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‘It’s that important’

‘It’s that important’

Diné survivor travels to D.C. to protest Kavanaugh nomination


Prudence Jones didn’t know what she was going to do when she got to Washington. She only knew she had to be there.

It was not an opportune time. Her adult daughter was missing in Las Vegas, Nevada, and she had traveled there to look for her. But after she saw the TV news coverage of the Brett Kavanaugh Supreme Court confirmation hearings on Sept. 27, she dropped everything and packed her bags again.

“It’s that important,” said Jones, 47, who is To’Aheedlíinii born for Tachiinii.

Jones, a sexual assault survivor who served on the creditors’ committee in the Gallup Diocese bankruptcy case (which stemmed from a class action suit by survivors of clergy sex abuse), has felt her sphere of activism get larger and larger over the last few years. “At first,” she said, “I was concerned about telling my own story. Then I became concerned with all the Navajo women who were victims of sexual abuse. Then I realized how prevalent it is in all Native communities, and I started advocating for Native survivors.”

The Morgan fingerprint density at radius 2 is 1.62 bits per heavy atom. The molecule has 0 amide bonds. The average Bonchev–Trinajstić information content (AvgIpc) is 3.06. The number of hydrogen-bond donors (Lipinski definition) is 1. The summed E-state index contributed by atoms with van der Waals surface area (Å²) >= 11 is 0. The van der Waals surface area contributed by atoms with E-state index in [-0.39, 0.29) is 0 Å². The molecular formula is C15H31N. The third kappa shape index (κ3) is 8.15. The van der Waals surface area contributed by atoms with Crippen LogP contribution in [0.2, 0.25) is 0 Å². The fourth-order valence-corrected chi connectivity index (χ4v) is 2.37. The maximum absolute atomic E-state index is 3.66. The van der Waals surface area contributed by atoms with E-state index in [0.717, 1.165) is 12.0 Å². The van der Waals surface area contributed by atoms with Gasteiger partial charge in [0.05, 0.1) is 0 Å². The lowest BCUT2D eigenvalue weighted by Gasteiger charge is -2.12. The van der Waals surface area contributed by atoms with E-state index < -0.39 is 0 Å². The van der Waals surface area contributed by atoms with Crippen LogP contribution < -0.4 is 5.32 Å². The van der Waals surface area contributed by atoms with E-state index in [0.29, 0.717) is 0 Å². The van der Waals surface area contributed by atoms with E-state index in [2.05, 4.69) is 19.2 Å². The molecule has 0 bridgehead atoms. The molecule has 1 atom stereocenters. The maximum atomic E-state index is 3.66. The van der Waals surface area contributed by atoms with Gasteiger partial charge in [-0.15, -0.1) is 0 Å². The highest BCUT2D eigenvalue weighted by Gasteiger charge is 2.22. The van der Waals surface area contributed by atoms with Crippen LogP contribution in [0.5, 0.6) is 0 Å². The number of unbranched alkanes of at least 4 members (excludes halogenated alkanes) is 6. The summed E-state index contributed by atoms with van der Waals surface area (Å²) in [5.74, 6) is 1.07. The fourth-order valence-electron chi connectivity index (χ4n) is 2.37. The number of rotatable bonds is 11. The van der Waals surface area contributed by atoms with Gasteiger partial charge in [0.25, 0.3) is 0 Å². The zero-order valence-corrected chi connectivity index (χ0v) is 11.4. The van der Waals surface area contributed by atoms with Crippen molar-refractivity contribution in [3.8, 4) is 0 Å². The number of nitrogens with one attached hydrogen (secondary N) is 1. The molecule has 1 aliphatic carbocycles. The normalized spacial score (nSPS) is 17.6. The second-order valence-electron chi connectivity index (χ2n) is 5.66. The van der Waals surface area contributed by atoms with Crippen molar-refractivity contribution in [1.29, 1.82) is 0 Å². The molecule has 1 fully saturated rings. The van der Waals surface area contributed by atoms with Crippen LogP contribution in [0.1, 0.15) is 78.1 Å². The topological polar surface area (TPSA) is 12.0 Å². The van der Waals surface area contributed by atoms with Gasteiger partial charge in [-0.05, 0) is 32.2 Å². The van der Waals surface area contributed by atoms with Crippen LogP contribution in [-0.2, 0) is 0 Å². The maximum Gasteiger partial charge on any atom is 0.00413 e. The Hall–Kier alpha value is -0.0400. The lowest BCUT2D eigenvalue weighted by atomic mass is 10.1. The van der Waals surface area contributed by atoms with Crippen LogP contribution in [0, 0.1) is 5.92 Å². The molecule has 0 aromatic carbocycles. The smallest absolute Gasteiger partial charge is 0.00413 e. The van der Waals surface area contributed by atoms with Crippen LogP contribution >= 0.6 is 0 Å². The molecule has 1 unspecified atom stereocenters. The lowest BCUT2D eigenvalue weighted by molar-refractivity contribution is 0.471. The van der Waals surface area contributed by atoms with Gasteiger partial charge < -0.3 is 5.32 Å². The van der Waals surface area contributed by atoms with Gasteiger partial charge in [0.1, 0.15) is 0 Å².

Then here was this white woman, Christine Blasey Ford, courageously coming forward against a federal judge at that bastion of good ol’ boys, the U.S. Senate.

“In the end,” said Jones, “there is no defining demographic when it comes to abuse. I felt like I had to be there, to represent my community, to represent myself, to represent all victims.”

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About The Author

Cindy Yurth

Cindy Yurth is the Tséyi' Bureau reporter, covering the Central Agency of the Navajo Nation. Her other beats include agriculture and Arizona state politics. She holds a bachelor’s degree in technical journalism from Colorado State University with a cognate in geology. She has been in the news business since 1980 and with the Navajo Times since 2005, and is the author of “Exploring the Navajo Nation Chapter by Chapter.” She can be reached at